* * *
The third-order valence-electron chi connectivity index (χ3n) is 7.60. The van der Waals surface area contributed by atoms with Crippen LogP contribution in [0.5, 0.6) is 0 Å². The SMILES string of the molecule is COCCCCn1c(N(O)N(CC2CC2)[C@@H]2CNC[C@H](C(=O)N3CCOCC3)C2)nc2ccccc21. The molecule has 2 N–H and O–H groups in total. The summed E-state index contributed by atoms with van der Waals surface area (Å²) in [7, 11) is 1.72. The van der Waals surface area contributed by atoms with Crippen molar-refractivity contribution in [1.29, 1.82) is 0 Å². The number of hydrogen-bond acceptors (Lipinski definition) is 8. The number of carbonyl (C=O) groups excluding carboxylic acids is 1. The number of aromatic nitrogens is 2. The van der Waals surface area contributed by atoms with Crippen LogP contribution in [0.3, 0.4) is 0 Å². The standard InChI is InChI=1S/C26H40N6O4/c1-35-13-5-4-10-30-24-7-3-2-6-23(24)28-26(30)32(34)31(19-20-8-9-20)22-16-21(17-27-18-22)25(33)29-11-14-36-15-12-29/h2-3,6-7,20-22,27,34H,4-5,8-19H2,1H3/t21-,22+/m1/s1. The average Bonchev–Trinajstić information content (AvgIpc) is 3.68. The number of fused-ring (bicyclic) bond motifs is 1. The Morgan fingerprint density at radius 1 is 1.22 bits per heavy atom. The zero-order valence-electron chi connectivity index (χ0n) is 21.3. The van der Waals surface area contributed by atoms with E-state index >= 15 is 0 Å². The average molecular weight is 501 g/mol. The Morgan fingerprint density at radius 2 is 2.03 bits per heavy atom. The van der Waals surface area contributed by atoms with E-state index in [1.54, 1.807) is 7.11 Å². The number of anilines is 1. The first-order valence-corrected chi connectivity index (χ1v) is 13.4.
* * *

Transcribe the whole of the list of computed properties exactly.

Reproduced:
The third-order valence-electron chi connectivity index (χ3n) is 7.60. The van der Waals surface area contributed by atoms with Crippen LogP contribution in [0.5, 0.6) is 0 Å². The SMILES string of the molecule is COCCCCn1c(N(O)N(CC2CC2)[C@@H]2CNC[C@H](C(=O)N3CCOCC3)C2)nc2ccccc21. The molecule has 2 N–H and O–H groups in total. The summed E-state index contributed by atoms with van der Waals surface area (Å²) in [7, 11) is 1.72. The van der Waals surface area contributed by atoms with Crippen molar-refractivity contribution in [1.29, 1.82) is 0 Å². The number of hydrogen-bond acceptors (Lipinski definition) is 8. The number of carbonyl (C=O) groups excluding carboxylic acids is 1. The number of aromatic nitrogens is 2. The van der Waals surface area contributed by atoms with Crippen LogP contribution in [0.3, 0.4) is 0 Å². The standard InChI is InChI=1S/C26H40N6O4/c1-35-13-5-4-10-30-24-7-3-2-6-23(24)28-26(30)32(34)31(19-20-8-9-20)22-16-21(17-27-18-22)25(33)29-11-14-36-15-12-29/h2-3,6-7,20-22,27,34H,4-5,8-19H2,1H3/t21-,22+/m1/s1. The average Bonchev–Trinajstić information content (AvgIpc) is 3.68. The number of fused-ring (bicyclic) bond motifs is 1. The Morgan fingerprint density at radius 1 is 1.22 bits per heavy atom. The zero-order valence-electron chi connectivity index (χ0n) is 21.3. The van der Waals surface area contributed by atoms with E-state index >= 15 is 0 Å². The average molecular weight is 501 g/mol. The Morgan fingerprint density at radius 2 is 2.03 bits per heavy atom. The van der Waals surface area contributed by atoms with E-state index in [1.54, 1.807) is 7.11 Å². The number of anilines is 1. The first-order valence-corrected chi connectivity index (χ1v) is 13.4.